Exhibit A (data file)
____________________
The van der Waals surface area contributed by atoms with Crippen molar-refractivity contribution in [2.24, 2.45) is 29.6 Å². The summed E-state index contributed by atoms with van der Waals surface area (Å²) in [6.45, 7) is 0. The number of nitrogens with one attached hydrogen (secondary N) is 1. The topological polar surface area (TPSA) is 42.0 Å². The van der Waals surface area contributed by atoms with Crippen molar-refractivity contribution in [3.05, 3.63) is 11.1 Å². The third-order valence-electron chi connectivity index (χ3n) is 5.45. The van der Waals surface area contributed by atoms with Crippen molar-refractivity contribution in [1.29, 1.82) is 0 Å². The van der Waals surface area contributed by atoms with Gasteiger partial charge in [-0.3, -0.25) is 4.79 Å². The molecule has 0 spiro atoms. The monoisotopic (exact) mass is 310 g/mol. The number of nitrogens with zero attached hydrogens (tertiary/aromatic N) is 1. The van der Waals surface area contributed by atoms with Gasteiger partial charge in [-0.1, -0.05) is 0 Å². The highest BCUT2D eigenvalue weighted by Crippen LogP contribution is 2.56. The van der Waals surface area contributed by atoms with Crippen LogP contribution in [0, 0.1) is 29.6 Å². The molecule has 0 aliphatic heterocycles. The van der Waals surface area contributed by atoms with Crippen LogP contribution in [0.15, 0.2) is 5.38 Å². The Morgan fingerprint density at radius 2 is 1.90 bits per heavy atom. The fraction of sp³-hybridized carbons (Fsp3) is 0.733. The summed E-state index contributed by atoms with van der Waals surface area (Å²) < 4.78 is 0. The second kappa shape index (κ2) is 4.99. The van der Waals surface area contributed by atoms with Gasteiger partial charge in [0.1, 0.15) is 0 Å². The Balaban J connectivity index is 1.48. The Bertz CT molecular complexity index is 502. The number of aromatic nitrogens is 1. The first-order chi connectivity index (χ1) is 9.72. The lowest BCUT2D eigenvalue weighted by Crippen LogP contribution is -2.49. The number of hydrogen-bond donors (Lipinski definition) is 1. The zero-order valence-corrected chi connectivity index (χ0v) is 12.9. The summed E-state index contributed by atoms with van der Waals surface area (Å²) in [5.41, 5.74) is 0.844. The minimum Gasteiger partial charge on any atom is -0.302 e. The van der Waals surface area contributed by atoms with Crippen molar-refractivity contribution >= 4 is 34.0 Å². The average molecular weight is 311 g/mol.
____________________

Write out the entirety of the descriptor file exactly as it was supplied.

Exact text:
The van der Waals surface area contributed by atoms with Crippen molar-refractivity contribution in [2.24, 2.45) is 29.6 Å². The summed E-state index contributed by atoms with van der Waals surface area (Å²) in [6.45, 7) is 0. The number of nitrogens with one attached hydrogen (secondary N) is 1. The topological polar surface area (TPSA) is 42.0 Å². The van der Waals surface area contributed by atoms with Crippen molar-refractivity contribution in [3.05, 3.63) is 11.1 Å². The third-order valence-electron chi connectivity index (χ3n) is 5.45. The van der Waals surface area contributed by atoms with Crippen molar-refractivity contribution in [1.29, 1.82) is 0 Å². The van der Waals surface area contributed by atoms with Gasteiger partial charge in [-0.3, -0.25) is 4.79 Å². The molecule has 0 spiro atoms. The monoisotopic (exact) mass is 310 g/mol. The number of nitrogens with zero attached hydrogens (tertiary/aromatic N) is 1. The van der Waals surface area contributed by atoms with Gasteiger partial charge in [-0.1, -0.05) is 0 Å². The highest BCUT2D eigenvalue weighted by Crippen LogP contribution is 2.56. The van der Waals surface area contributed by atoms with Crippen LogP contribution in [0, 0.1) is 29.6 Å². The molecule has 0 aliphatic heterocycles. The van der Waals surface area contributed by atoms with Crippen LogP contribution in [0.15, 0.2) is 5.38 Å². The Morgan fingerprint density at radius 2 is 1.90 bits per heavy atom. The fraction of sp³-hybridized carbons (Fsp3) is 0.733. The summed E-state index contributed by atoms with van der Waals surface area (Å²) < 4.78 is 0. The second kappa shape index (κ2) is 4.99. The van der Waals surface area contributed by atoms with Gasteiger partial charge in [0.1, 0.15) is 0 Å². The Balaban J connectivity index is 1.48. The Bertz CT molecular complexity index is 502. The number of aromatic nitrogens is 1. The first-order chi connectivity index (χ1) is 9.72. The lowest BCUT2D eigenvalue weighted by Crippen LogP contribution is -2.49. The number of hydrogen-bond donors (Lipinski definition) is 1. The zero-order valence-corrected chi connectivity index (χ0v) is 12.9. The summed E-state index contributed by atoms with van der Waals surface area (Å²) in [5.41, 5.74) is 0.844. The minimum Gasteiger partial charge on any atom is -0.302 e. The van der Waals surface area contributed by atoms with Crippen molar-refractivity contribution >= 4 is 34.0 Å². The average molecular weight is 311 g/mol.